Heart and heart together bound,
Seek in God your true repose,
In your love the price be found
Of your Saviour's love and woes;
We the members, He the Head,
We the rays and He the Sun,
Brethren by our Master led,
In our Lord we all are one.
Children of His realm, draw near,
Make your covenant stronger still,
From your hearts allegiance swear
Unto Him who conquer'd ill.
If your bonds are yet too weak,
If but fragile yet they prove,
Help from His good Spirit seek
Who can steel the chains of love.
Only such love will suffice,
As the love that dwells in Him,
Love that from the cross ne'er flies,
Love that spares not life or limb:
'T was for sinners He was slain,
'T was for foes He shed His blood,
That His death for all might gain
Endless life,--the Highest Good.
Thus, O truest Friend, unite
All Thy consecrated band,
That their hearts be set aright
To fulfil Thy last command.
Each must onward urge his friend,
Helping him in word and deed,
Love's blest pathway to ascend,
Following where Thou dost lead.
Thou who dost command that all
Practice love who bear Thy name,
Wake the dead, new followers call,
Touch the slothful with Thy flame.
Let us live, O Lord, at one,
As Thou with the Father art,
That through all the world be none
Of Thy members left apart.
Then were given what Thou hast sought,
In the Son were all men freed,
And the world at last were taught
That Thy rule is blest indeed.
Father of all souls, we praise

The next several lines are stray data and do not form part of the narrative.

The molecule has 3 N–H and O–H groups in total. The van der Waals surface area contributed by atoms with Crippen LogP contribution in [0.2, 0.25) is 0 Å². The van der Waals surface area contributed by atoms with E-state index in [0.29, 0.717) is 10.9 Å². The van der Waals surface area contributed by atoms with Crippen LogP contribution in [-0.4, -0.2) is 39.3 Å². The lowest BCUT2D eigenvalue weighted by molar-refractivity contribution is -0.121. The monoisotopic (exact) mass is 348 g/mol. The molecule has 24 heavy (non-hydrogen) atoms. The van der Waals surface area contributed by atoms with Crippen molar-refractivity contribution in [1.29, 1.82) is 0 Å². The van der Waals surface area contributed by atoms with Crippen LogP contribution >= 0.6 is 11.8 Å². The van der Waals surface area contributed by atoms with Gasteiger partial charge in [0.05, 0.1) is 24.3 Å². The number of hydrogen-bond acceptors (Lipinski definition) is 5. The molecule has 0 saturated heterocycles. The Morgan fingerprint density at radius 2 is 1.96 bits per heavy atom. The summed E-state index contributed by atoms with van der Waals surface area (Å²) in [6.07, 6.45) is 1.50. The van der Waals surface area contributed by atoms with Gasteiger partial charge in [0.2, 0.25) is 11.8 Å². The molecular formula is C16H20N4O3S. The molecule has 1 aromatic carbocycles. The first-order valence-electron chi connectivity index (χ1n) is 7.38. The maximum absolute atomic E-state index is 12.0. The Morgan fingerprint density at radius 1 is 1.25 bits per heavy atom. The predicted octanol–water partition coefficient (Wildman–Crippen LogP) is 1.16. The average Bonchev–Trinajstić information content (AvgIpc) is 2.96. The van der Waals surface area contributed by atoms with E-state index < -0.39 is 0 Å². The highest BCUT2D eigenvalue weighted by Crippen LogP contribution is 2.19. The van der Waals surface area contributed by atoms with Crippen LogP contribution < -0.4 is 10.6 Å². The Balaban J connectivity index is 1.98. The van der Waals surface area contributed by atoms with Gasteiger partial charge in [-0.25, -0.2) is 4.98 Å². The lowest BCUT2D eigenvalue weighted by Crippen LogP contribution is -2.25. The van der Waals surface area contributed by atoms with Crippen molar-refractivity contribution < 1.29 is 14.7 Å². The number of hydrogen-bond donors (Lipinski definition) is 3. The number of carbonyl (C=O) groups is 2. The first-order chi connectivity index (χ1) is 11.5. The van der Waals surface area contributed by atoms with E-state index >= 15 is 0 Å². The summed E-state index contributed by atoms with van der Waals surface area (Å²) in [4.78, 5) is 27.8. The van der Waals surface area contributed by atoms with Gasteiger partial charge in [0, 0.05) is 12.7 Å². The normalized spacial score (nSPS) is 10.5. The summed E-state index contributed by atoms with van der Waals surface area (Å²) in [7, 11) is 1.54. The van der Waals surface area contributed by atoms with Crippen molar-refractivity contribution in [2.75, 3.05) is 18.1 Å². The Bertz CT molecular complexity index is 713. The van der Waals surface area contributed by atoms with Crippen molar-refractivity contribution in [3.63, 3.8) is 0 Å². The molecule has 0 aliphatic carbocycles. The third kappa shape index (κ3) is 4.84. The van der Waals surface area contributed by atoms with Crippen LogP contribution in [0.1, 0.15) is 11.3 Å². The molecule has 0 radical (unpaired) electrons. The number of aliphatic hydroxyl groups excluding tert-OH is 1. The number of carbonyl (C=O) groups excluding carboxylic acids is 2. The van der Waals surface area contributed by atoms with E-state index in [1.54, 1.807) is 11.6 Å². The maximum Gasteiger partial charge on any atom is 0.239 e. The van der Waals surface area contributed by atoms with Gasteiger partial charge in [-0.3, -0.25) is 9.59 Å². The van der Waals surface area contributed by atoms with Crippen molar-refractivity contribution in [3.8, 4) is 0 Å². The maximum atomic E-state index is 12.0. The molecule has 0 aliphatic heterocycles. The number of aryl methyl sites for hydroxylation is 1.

Thee who shinest in the Son;
Lord, to Thee our hymns we raise,
Who hast all men to Thee drawn!
Catherine Winkworth (b. Holborn, London, England, 1827; d. Monnetier, Savoy, France, 1878) is well known for her English translations of German hymns; her translations were polished and yet remained close to the original. Educated initially by her mother, she lived with relatives in Dresden, Germany, in 1845, where she acquired her knowledge of German and interest in German hymnody. After residing near Manchester until 1862, she moved to Clifton, near Bristol. A pioneer in promoting women's rights, Winkworth put much of her energy into the encouragement of higher education for women. She translated a large number of German hymn texts from hymnals owned by a friend, Baron Bunsen. Though often altered, these translations continue to be used i… Go to person page >
Author: Nicolaus Ludwig, Graf von Zinzendorf
Zinzendorf, Count Nicolaus Ludwig, the founder of the religious community of Herrnhut and the apostle of the United Brethren, was born at Dresden May 26, 1700. It is not often that noble blood and worldly wealth are allied with true piety and missionary zeal. Such, however, was the case with Count Zinzendorf. Spener, the father of Pietism, was his godfather; and Franke, the founder of the famous Orphan House, in Halle, was for several years his tutor. In 1731 Zinzendorf resigned all public duties and devoted himself to missionary work. He traveled extensively on the Continent, in Great Britain, and in America, preaching "Christ, and him crucified," and organizing societies of Moravian brethren. John Wesley is said to have been under obligat… Go to person page >